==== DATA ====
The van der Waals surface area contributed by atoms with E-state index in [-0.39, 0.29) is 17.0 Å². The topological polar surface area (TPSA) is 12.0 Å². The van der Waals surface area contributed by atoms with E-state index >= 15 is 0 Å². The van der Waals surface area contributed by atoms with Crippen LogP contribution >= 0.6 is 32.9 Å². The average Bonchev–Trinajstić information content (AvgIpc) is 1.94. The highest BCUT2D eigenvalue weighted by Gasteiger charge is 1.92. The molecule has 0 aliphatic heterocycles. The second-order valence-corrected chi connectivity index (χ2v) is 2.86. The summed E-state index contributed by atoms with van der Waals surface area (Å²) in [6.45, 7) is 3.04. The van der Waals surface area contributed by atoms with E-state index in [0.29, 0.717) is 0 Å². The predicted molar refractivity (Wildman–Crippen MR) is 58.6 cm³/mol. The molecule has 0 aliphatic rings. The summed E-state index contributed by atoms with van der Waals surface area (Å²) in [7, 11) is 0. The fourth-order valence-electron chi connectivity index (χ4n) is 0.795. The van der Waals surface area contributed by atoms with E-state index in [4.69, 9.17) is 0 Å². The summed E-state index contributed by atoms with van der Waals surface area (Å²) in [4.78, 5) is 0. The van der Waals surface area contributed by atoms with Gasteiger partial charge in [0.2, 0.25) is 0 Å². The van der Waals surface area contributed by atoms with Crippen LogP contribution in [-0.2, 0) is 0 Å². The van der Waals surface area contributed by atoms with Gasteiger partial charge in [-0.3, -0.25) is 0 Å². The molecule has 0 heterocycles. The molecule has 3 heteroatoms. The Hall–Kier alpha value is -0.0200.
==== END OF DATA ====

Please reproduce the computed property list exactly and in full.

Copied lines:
The van der Waals surface area contributed by atoms with E-state index in [-0.39, 0.29) is 17.0 Å². The topological polar surface area (TPSA) is 12.0 Å². The van der Waals surface area contributed by atoms with E-state index >= 15 is 0 Å². The van der Waals surface area contributed by atoms with Crippen LogP contribution >= 0.6 is 32.9 Å². The average Bonchev–Trinajstić information content (AvgIpc) is 1.94. The highest BCUT2D eigenvalue weighted by Gasteiger charge is 1.92. The molecule has 0 aliphatic heterocycles. The second-order valence-corrected chi connectivity index (χ2v) is 2.86. The summed E-state index contributed by atoms with van der Waals surface area (Å²) in [6.45, 7) is 3.04. The van der Waals surface area contributed by atoms with E-state index in [0.29, 0.717) is 0 Å². The predicted molar refractivity (Wildman–Crippen MR) is 58.6 cm³/mol. The molecule has 0 aliphatic rings. The summed E-state index contributed by atoms with van der Waals surface area (Å²) in [7, 11) is 0. The fourth-order valence-electron chi connectivity index (χ4n) is 0.795. The van der Waals surface area contributed by atoms with E-state index in [4.69, 9.17) is 0 Å². The summed E-state index contributed by atoms with van der Waals surface area (Å²) in [4.78, 5) is 0. The van der Waals surface area contributed by atoms with Gasteiger partial charge in [0.2, 0.25) is 0 Å². The van der Waals surface area contributed by atoms with Crippen LogP contribution in [-0.2, 0) is 0 Å². The van der Waals surface area contributed by atoms with Gasteiger partial charge in [-0.3, -0.25) is 0 Å². The molecule has 0 heterocycles. The molecule has 3 heteroatoms. The Hall–Kier alpha value is -0.0200.